I know that you read my blog, but we never really talked a lot about it, your hands were always in my mouth! Ha. Bottom line, there are reasons this happened to me. Everyone always asked me, student dentists included--drives me crazy--"what happened?" Like it is a simple answer. I have come to loathe that question. It's like a cashier asking "how are you?" and then getting confused or annoyed when you respond. LIFE happened! We all were dealt different hands and we all played them differently. I lost a bunch of hands. I'm finally trying to start WINNING. That's probably the best simple answer I could give!
What I'm getting at is, the most important realization I had about my teeth was that I let them get that way as a form of self-harm, hoping to get a reaction out of my parents and friends all those years. I didn't know how to be happy or healthy or fix anything, and that was the one thing I could control, always hoping someone would notice and help me deal with my teeth and the pain of my childhood that caused the problem. Every cavity was really like another time I was disappointed by those I just wanted love from. And you can fill those holes, but it doesn't mean that that disappointment won't still be lingering in there somewhere at the roots. Ha, did I just call my parents periodontal disease??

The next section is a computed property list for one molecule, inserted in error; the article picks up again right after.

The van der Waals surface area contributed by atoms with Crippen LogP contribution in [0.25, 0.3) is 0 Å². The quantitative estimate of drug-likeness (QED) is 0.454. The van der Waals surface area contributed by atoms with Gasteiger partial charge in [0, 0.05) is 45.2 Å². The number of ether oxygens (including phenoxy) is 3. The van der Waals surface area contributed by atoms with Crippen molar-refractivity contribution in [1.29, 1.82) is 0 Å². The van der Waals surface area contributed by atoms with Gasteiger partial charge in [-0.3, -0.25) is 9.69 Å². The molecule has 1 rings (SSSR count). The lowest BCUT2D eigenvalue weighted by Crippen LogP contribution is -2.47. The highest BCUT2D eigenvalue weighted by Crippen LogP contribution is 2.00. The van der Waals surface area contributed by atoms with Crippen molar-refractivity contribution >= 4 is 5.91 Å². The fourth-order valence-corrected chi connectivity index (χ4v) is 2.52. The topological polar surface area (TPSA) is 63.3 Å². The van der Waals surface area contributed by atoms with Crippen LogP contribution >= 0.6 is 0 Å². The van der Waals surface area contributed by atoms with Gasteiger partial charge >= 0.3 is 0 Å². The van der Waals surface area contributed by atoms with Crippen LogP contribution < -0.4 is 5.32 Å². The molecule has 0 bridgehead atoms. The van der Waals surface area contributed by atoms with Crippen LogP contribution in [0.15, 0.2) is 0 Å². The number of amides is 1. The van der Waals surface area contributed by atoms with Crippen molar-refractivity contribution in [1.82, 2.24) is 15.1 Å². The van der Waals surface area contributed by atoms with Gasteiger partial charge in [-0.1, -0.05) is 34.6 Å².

The past few years have been a whirlwind emotionally. My last relationship was confusing. I think honestly I am a few years ahead of her at learning how to face my fears and problems and be honest with myself and others and I think that was our downfall. So many people, more and more these days I am finding have no idea how to communicate, if they are even in touch with their real feelings at all. It's really tragic.
Even as "enlightened" as I still hide and deny things and push them aside when I don't feel I have the time to confront them. Honestly that is one of the reasons I bike and hike and camp so much, because nature helps me to focus and really commune with myself as well and process these things. Pain, confusion, whatever. I was really hurt the way things ended with after my break-up, I couldn't get the "closure" from her I'd wanted and I couldn't get the words out I wanted to say and I just felt "stuck." That affected a lot about my life in the months that followed.